Community artwork and gathering in the intersection in front of Cup Foods. Images: Brian Peterson/Star Tribune (top left), Jason Armond/Getty Images/Los Angeles Times (top right), Judy Griesedieck/ MPR News (bottom left), Stephen Mature/Getty Images/FOX9 (bottom right)
Community artwork and gathering in the intersection in front of Cup Foods. Images: Brian Peterson/Star Tribune (top left), Jason Armond/Getty Images/Los Angeles Times (top right), Judy Griesedieck/ MPR News (bottom left), Stephen Mature/Getty Images/FOX9 (bottom right)

In the Project for Public Spaces guidelines for ‘What Makes a Great Place?’ we can see how locations have become, even if only temporarily, great places. Specifically the ‘intangibles’ of the categories of Sociability, Uses & Activity, and Comfort & Image are now seen in places where they weren’t present before. Newfound pride, neighborliness, activity, interactivity, vitality, celebration, walkability, sittability, attractiveness, and spirituality are clearly present.

Image: Project for Public Spaces 2020
Image: Project for Public Spaces 2020

Protesting is not new. The desire to reclaim the streets is not new. But these specific, massive, and distinctively widespread protests have happened during the COVID-19 lockdown, an event that in itself has caused many cities to rethink street use. Streets are being opened to increase the pedestrian space needed for social distancing, and make room for outdoor restaurant dining, and some cities like Paris are considering permanently converting roads from vehicle to pedestrian and bicycle use.

And now in the George Floyd protests, as with all protests, we see people asserting their right to be in the streets. To occupy and make use of that space. These protests are work; they are a necessity. No one is protesting because they’re trying to take back streets from cars or placemake, but they’ve inadvertently highlighted how much better it is to use public space in a more human-centered, non vehicle-dominant way.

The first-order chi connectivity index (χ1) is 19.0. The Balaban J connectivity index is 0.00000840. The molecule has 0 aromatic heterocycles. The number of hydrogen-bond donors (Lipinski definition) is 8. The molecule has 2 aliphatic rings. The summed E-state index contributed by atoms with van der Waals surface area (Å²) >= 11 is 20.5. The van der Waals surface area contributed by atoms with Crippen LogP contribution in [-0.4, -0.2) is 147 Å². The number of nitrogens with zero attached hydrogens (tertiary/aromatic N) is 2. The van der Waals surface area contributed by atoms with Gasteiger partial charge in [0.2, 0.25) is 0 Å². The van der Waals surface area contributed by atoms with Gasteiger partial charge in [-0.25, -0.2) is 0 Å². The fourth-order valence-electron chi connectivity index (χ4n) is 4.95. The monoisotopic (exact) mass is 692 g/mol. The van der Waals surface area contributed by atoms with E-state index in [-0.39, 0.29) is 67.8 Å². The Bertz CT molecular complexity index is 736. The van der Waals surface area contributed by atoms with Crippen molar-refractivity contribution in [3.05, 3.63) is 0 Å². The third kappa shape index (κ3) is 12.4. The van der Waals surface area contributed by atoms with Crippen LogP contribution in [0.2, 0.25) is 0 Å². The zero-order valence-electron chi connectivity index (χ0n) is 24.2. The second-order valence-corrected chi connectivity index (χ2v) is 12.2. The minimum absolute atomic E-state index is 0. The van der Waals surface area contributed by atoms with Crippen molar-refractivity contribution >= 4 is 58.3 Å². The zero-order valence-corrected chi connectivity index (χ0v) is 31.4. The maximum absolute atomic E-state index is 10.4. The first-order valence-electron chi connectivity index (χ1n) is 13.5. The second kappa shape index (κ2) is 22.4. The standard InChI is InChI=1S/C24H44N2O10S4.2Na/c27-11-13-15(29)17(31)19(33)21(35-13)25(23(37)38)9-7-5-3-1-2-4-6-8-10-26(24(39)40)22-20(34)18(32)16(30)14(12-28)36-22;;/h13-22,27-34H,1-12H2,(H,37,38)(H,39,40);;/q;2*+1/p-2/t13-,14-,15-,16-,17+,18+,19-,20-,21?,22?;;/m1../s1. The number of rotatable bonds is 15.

On a fundamental level we are seeing people using streets in ways that traffic engineers did not have in mind: for uses other than driving. We are seeing placemaking and community building. Although reclaiming streets for human-scale uses is not really a novel idea, the George Floyd protests are one more example of people converting public space to their desired uses. As we reimagine cities during COVID-19, it’s time to redesign our streets and public spaces to better reflect the needs and wants of residents.

People have a latent desire to take back streets in their own way and for their own purposes. The response to police brutality and killings has been an example of people exercising that desire, as demonstrated in the common protest chant, “Whose streets? Our streets!” These instances of road repurposing and placemaking are born from pain and anger yet they have brought communities together and created beauty. Using streets and spaces shouldn’t just occur in the wake of tragedy—it should be intentionally planned and designed into our cities.

A note from Streetsblog Chicago assistant editor Courtney Cobbs: In an ideal world people would not need to protest in the streets, especially not protest to demand the end of state killings at the hands of police officers. Recent conversations around race and planning have highlighted the need to substantively involve residents in the planning of their communities. We must go beyond simply informing communities that there are proposed changes and work towards asking residents what they feel their communities need. Placemaking ideally wouldn’t occur in response to a life that was taken too soon, but rather as as a way to create community and foster joy. Planning alone will not be enough to change Black and Brown folks’ relationship to the built environment.